The Bugun tribe of Arunachal Pradesh is doing everything it can to preserve a rare bird species called the Bugun liocichla. By Tanvi Jain


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Singchung Bugun Village Community Reserve of Arunachal Pradesh, built by the state’s Bugun tribe, along with forest officials and researchers, is preserving a rare bird species called the Bugun liocichla (Liocichla bugunorum).   

Report about the existence of this species found in Eaglenest Wildlife Sanctuary, Arunachal Pradesh, was first published in the journal Indian Birds (Vol 2, No 4, July-August 2006). As per the journal, Liocichlas are an Asian babbler genus hitherto comprising three allopatric species — Red-faced Liocichla, Emei Shan Liocichla, and Steere’s Liocichla. 


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Reports further suggest, that Bugun liocichla was first spotted back in 1995 by astronomer Ramana Athreya from Indian Institute of Science Education and Research (IISER), Pune, and again in 2005. He then named it after the Bugun tribe that lives nearby. Since then, he has been working with the Bugun’s to set up ecotourism projects. Later the villagers decided to turn 17 kilometres of their land into a community reserve, and it was in January 2017 that the Singchung Bugun Village Community Reserve was set up.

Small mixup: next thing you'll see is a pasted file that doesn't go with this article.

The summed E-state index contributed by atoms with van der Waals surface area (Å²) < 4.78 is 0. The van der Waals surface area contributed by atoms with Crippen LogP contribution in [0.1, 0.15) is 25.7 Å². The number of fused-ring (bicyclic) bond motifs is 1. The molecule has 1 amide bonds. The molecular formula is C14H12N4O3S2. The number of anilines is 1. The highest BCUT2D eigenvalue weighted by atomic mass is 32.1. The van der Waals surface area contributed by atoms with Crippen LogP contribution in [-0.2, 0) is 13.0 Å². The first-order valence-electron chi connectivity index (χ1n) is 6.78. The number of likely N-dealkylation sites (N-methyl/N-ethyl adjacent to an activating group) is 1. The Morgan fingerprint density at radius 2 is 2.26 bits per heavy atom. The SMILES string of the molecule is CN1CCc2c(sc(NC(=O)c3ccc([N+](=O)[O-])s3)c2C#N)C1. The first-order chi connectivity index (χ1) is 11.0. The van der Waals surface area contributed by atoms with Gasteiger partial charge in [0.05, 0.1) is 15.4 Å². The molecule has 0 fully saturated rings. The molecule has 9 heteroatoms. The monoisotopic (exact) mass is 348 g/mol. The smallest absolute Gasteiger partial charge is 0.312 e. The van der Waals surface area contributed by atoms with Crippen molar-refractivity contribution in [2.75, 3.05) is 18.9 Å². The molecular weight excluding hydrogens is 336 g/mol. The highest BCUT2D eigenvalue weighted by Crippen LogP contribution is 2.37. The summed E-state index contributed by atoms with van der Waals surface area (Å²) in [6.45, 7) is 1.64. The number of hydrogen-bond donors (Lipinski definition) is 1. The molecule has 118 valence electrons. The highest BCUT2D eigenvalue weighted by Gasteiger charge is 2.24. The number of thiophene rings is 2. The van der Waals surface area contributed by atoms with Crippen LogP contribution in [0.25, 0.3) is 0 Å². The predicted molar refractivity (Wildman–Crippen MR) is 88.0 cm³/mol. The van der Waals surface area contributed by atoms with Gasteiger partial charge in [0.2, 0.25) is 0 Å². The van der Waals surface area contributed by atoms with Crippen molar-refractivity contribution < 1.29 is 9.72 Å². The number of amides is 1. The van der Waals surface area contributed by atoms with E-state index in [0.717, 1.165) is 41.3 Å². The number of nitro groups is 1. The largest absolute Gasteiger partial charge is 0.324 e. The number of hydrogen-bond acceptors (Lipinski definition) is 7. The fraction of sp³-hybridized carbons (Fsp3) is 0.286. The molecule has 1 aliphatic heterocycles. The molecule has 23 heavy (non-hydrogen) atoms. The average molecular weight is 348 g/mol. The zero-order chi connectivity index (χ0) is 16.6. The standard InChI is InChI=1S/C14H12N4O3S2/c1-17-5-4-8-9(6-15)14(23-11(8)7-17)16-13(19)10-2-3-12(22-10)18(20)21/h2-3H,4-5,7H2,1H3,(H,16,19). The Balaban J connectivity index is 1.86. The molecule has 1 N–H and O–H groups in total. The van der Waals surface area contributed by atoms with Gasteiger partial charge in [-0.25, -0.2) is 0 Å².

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The liocichlas, which belong to the babblers’ family, have cousins across central China as well. This discovery of Bugun liocichla brought Eaglenest to the list of some of the top-ranked birding spots for researchers and wildlife photographers, who have managed to spot around 500 different bird species here. The place is home to birds like nuthatch, Ward’s trogon, red-headed trogon, slender-billed scimitar babbler, wren babblers, flycatchers, and some rare ones like the grey peacock pheasant, Blyth’s tragopan, and Temminck’s tragopan. 


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Apart from birds, animals such as gaur, elephants, barking deer, wild dogs, Himalayan serow, red pandas, leopard cats, Himalayan bears, Bhutan giant flying squirrels, arrow-tailed flying squirrels, the slow loris, and Arunachal macaque, can also be found here. 

As far as flora is concerned, Eaglenest, which has extensive bamboo cover, is also one of the last strong-holds for species such as the Asian yew (Taxus wallichiana) and the Anise tree (Illicium griffithii). It’s also home to critically endangered Gymnocladus assamicus, which is endemic to north-eastern India.  

Related: Explore The Virgin Valleys Of Arunachal Pradesh This Summer